And why do you think you’re still labeled as an 80’s band? Like you said earlier, you consider Winger as one of the most misunderstood band in rock. So, what according to you people misunderstand in your music and why?

Well, it doesn’t sound like you misunderstand it, because you seem to understand what we’re doing. But a lot of the heavy metal fans kind of believe Beavis And Butt-head thinking that we’re a shitty hair metal band that sucked. They weren’t really listening. We got lumped into that whole era because we made it at that time and it was right at the end of the era actually, you know, the Bon Jovi kind of thing. And you know, it’s because we had some pop melodies and we were touring with all those bands. It’s no one’s fault that that happened, I mean, it’s just kind of the circumstances. And some people just don’t get that we’re more about the musicianship. But, listen, it’s totally fine with me. This band, Winger, is not for everybody: some people really get it and some people don’t get it. It’s basically like: some people like beer and some people like wine, if you know what I mean.

You have been studying classical music and composition and wrote a thirty-minute symphonic piece called “Ghost”. How does that classical background translate into Winger’s music today?

Well, it feeds it because the more I’m able to study and bring in complicated ideas to rock music, the more it gives me facility to make fresh music and come up with ideas that wouldn’t normally be the standard rock stuff. “Tin Soldiers” is a great example of that: you have a dual time signature going, a certain scale set happening, a certain musical structure that revolves… There are a lot of elements to the things that I study that I sprinkle into the rock to make it a little bit fresher.

(About Lars Ulrich) « I don’t get it, it’s just not cool to slag other musicians, especially when Rod Morgenstein is my drummer. I mean, he basically just embarrassed himself. »

At what point did you think to yourself that you had to study classical music and composition?

I’ve wanted to write orchestral music since I was very young. I’m actually a late bloomer; it took me a long time to get to it. I didn’t even start studying for real until I was about 35. So, it’s been about the last sixteen years that I’ve really been serious about it. It’s just something that I’ve always wanted to do and I didn’t want to die without doing it, basically.

Winger went on hiatus in 1994 until 2001. What are your thoughts now, retrospectively, when you look back at the beginning of the nineties, with the band not being in the “standard” of rock music anymore and being laughed at in shows like Beavis And Butt-Head?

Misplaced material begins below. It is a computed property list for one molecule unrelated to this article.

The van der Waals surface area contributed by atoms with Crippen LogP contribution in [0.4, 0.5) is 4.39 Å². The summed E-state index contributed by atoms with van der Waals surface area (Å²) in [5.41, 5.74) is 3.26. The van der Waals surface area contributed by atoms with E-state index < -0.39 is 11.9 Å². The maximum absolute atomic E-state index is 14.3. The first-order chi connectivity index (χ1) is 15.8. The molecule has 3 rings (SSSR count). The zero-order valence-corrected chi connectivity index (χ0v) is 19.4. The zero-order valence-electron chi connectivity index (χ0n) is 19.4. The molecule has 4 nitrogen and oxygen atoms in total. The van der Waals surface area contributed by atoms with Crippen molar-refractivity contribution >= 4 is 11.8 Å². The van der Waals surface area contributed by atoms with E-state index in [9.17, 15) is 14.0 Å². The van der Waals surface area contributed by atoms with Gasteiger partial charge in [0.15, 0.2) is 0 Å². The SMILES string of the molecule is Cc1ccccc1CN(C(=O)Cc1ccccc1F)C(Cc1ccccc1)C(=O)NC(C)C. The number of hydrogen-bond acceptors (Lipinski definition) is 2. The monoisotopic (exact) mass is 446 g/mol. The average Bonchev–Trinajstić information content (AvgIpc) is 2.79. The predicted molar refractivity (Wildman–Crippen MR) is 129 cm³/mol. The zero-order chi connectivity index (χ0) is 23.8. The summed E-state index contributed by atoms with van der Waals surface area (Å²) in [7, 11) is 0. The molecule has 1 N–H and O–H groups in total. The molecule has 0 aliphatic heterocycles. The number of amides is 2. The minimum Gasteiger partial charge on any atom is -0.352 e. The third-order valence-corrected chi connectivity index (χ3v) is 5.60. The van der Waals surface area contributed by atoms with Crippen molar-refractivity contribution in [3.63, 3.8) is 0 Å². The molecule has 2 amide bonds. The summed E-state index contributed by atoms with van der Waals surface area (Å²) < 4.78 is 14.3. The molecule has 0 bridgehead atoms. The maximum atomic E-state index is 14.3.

We kind of went on hiatus until 2002 when we went on the Poison tour, so there was about seven years where I was making solo album and studying music and stuff. I mean, there was nothing we could do, dude. When the Beavis And Butt-Head thing happened, we couldn’t even get a gig, nobody wanted to hire us. So there wasn’t much to do. Everybody went their separate ways to do their own thing until the interest in the band came back. It was just a product of the times.

Did that actually hurt you at the time?

Of course it did. We were selling tons of albums and did huge concerts, and all of a sudden we couldn’t sell our albums and couldn’t get concerts. For me to say “no, no, it was fine”, that just wouldn’t be true. It was difficult times. But for me, the thing is that I’m really just a student of music. I wasn’t going to get a job as a carpenter; I’m a musician first and foremost. I don’t need a limousine; I just need a pencil with some staff paper so I can write music. When you take away all the rags and riches, the t-shirts, key chains, hat, logos and all that stuff and you just come right down to the music… Music against music, that’s where the competition is for me. Well, it’s not really a competition, it’s just art. But it’s a competition with myself. I’m in competition with myself to always put something out that’s better than the previous, or at least on the same level. I’ve never wanted to publish anything that’s not good.

Why would today be a better day for a band like Winger compared to the 90s? What changed?

Well, there’s a lot of interest for the band. Musically, nothing’s changed for me, I’m just still doing the same thing that I’ve always done, but there’s much more receptivity for the band now than there was in the nineties.

We all know the story between Winger and Lars Ulrich. Does seeing so many people complaining about his drumming nowadays feels like a kind of revenge to you?

I don’t really care. I don’t know him, I’ve never met him and I don’t understand why he chose to do that. It’s very immature. I don’t get it, it’s just not cool to slag other musicians, especially when Rod Morgenstein is my drummer. I mean, he basically just embarrassed himself. Honestly speaking, I like the way he thinks about drums. I thought some of the drumming on Metallica’s stuff is actually very good. I’ve never seen the band live, so I can’t speak to that. I mean, I don’t know if he’s good live or not because I’ve never been to a show. But, even if he was the worst drummer on the planet, you wouldn’t hear it from me because I don’t think it’s classy to talk about other musicians in that way.

Last august the band played live its first album in its entirety. How was it going through all theses old songs and did that influence the band in any way in the making of Better Days Coming?

No, not at all. It was fun to sing the songs; I hadn’t done it in forever. It was a difficult task, it was difficult to sing but it was fun to do it, great to have Paul (Taylor) back in the band. It was fine but it didn’t have any influence on the new stuff. Listen: nothing has an influence on me when I write new music. I just completely focus in a total influence free zone and I just write exactly what I’m hearing at the moment. So, the twentieth anniversary was a lot of fun to get together and play for the people who were hoping to see it. It sounded great and we really had a fun time doing it.

Will a live album of that event be released?

We never got a good recording of it. But we did get a great live tape from the board mix in Japan. So I might release that. I don’t really know what happened but for some reason that recording was really good.

Do you have plans for other projects in the future or for a new solo album?

I’m hoping to do another solo album soon. I’m in the middle of reorganizing a bunch of new ideas for that, and that’s a whole different process. With Winger, I sit down with Reb with fresh ideas; we don’t use any old ideas. But with my solo stuff, I collect ideas over the years that I’ve written.

Interview conducted on April, 7th 2014 by Spaceman.
Question and Introduction : Spaceman.
Transcription : Spaceman.

Album Better Days Comin’, out since April, 18th 2014 via Frontiers Records.